This idea that Jesus presented Nicodemus—of being born again—is a powerful one. The fundamentalist traditions in this country are all over being born again. In fact, my mother would use the phrase “born-again” as a way of describing someone who was fundamentalist. And she did not mean it in a complimentary way. In the fundamentalist context being born again means saying the sinner’s prayer, in which the person acknowledges his own sin, asks for forgiveness, acknowledges that Jesus is God, and then invites Jesus into his heart. As someone who spent her college years with an evangelical para-church group, I can say that the poor students who had been life long Christians always felt like second class citizens. Their life long faith was looked on with suspicion. The real Christians were the ones who had the opportunity to sin a little and then repent in a public way, say this prayer, be born again, and be welcomed into community.
Right now you might be feeling a little superior. You might be thinking to yourself, “Man, I’m glad I’m Episcopalian and I don’t have to worry about this born again nonsense.” If you are thinking those thoughts, I direct your attention to page 306 of the Book of Common Prayer. In the prayer over the water said at every Baptismal service, the priest says, “We thank you Father, for the water of Baptism. In it we are buried with Christ in his death. By it we share in his resurrection. Through it we are reborn by the Holy Spirit.” And if that isn’t enough for you, I invite you to turn to page 858. In the catechism we ask, “What is the inward and spiritual grace of Baptism” and we learn that it is, among other things, “birth into God’s family the church”.
Guess what folks, we are born agains!
We, too, believe in the power of new life through the resurrected Christ. We may use different language, but we believe that when a person is baptized—whether that happens as an infant or as a fifty year old—that we die with Christ in his death and are born again and receive the Holy Spirit.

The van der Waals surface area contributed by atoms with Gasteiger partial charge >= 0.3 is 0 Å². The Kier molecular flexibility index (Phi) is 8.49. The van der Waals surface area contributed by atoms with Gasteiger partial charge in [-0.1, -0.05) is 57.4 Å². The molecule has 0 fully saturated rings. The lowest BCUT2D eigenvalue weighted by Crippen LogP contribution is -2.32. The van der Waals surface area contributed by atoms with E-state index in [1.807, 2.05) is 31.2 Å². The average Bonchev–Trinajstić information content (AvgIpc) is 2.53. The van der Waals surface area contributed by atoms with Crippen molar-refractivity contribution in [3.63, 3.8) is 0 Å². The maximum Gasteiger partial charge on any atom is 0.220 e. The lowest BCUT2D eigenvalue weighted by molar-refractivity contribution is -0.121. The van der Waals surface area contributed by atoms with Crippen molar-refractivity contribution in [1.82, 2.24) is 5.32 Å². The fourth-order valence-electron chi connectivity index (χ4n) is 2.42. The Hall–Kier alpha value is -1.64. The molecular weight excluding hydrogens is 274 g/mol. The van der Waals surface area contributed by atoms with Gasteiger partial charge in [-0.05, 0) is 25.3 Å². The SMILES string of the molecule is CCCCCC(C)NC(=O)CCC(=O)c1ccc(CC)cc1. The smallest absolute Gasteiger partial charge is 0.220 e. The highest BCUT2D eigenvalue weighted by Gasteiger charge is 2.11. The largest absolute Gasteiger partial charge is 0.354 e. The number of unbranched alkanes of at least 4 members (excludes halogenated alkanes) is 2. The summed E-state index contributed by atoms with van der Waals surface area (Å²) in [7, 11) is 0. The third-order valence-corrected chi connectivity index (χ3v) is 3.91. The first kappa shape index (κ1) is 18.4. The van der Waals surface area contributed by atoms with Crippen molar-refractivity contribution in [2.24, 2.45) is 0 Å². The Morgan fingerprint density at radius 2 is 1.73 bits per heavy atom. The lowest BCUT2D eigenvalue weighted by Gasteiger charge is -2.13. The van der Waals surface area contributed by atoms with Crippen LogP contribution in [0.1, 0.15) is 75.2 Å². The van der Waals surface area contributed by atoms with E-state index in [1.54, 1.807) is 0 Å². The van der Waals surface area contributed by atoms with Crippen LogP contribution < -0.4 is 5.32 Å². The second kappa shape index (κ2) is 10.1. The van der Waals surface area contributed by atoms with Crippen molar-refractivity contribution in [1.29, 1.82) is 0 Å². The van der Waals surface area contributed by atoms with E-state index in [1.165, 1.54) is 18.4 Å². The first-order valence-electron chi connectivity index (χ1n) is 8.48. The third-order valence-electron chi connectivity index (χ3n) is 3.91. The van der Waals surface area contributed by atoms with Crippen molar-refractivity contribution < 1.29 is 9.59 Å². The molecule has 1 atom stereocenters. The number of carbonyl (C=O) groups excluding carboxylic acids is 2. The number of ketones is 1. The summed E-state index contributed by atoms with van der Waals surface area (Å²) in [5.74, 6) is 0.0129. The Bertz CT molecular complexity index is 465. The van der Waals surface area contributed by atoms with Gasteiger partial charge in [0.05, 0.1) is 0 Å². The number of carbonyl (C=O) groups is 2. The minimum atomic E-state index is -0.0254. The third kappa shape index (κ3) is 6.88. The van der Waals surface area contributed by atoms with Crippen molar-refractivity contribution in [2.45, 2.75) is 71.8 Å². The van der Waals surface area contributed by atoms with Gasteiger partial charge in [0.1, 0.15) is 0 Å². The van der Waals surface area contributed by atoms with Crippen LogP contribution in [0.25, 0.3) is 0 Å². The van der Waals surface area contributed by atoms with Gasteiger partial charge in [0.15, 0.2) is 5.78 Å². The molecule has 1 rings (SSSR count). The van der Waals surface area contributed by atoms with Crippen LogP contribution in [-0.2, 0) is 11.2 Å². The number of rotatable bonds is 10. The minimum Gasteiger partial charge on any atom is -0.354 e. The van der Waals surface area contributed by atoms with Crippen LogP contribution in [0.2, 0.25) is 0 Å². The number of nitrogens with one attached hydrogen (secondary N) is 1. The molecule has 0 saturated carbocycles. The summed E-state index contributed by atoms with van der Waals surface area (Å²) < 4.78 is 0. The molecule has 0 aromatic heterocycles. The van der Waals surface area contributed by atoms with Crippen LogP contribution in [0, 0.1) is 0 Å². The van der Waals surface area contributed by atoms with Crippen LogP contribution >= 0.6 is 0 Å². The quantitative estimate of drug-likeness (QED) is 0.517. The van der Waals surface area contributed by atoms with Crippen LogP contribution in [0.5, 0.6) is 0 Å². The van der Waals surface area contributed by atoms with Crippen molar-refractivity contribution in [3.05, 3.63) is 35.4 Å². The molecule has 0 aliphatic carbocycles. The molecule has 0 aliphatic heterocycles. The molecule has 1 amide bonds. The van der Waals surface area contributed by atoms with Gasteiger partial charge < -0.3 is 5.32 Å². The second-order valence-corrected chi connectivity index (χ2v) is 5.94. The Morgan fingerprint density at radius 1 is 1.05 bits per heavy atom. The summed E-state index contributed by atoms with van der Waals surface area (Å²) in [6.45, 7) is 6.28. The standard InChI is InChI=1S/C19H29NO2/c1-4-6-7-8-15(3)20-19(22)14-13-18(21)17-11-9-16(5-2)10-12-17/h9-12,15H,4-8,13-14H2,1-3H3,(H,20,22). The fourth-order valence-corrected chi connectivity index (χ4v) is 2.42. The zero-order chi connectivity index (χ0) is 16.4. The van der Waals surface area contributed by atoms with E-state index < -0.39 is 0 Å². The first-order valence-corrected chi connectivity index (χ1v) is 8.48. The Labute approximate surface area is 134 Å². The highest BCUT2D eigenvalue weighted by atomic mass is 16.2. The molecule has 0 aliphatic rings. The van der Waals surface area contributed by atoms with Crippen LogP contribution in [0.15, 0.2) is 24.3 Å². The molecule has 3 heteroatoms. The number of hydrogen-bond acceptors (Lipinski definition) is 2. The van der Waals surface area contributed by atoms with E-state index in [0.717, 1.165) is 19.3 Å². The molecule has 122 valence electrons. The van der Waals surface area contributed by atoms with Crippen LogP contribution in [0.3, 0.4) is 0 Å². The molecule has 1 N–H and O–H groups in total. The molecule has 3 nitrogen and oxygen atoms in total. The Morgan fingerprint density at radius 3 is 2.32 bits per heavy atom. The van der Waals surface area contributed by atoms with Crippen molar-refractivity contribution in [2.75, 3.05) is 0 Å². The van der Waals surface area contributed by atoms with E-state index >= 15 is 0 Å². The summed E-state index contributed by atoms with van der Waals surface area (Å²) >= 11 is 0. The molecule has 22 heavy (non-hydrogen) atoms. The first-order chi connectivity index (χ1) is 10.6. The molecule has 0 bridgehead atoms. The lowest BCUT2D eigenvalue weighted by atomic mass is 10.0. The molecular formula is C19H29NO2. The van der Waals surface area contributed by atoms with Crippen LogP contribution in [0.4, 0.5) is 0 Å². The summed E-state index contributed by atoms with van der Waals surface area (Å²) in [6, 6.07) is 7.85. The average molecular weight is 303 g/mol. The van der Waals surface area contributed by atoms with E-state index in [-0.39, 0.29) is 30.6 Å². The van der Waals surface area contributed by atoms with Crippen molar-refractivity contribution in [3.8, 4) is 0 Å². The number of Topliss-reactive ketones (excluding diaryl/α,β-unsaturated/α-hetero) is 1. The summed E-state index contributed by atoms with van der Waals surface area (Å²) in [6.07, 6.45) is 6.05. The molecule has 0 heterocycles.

Now, many of you were baptized well before you started forming lasting memories. You may have had this powerful spiritual experience, but you don’t remember it and you may not even feel any connection to God at all. Feelings of alienation from God do not mean God has abandoned you. When you are baptized and anointed, you are sealed by the Holy Spirit in baptism, God has laid claim to you and won’t let go.
If you are feeling alienated from God and not feeling so filled with the Holy Spirit, there is hope!
Do you remember Fr. Paul’s sermon last week? He preached about the idea of being totally honest with ourselves and with God. He talked about telling ourselves the truth. That kind of honesty is the first step in becoming renewed with God and reclaiming our status as baptized Christians. Coming before God and telling God the whole truth about yourself may feel awkward, especially if you haven’t prayed in a long time. But remember, God knows everything about you already and still loves you. You clearing the air with God is more about you realizing you are forgiven than God actually forgiving you.
And once you’ve cleared the air with God, just stay in conversation. Keep praying. Try different forms of prayer. Be patient. Not every faithful Christian has amazing, emotional, transcendent experiences of prayer. God may not show up in ways you expect, but God is and will be present with you as you pray and throughout your life.
Nicodemus was not ready to drop his life and start following Jesus. Nicodemus wasn’t ready to trust this Jesus who claimed to be from heaven. Nicodemus stood on the sidelines and loved Jesus in his own way—but he could have had so much more. Nicodemus could have had a place at Jesus’ table every day. Nicodemus could have walked alongside Jesus every day, marveling at the miracles and the new realities Jesus was bringing.
Too many of us live like Nicodemus, cautiously observing Jesus from the sidelines, rather than acknowledging that, whether we like it or not, we are born again, we belong to God, and Jesus invites us along for the adventure.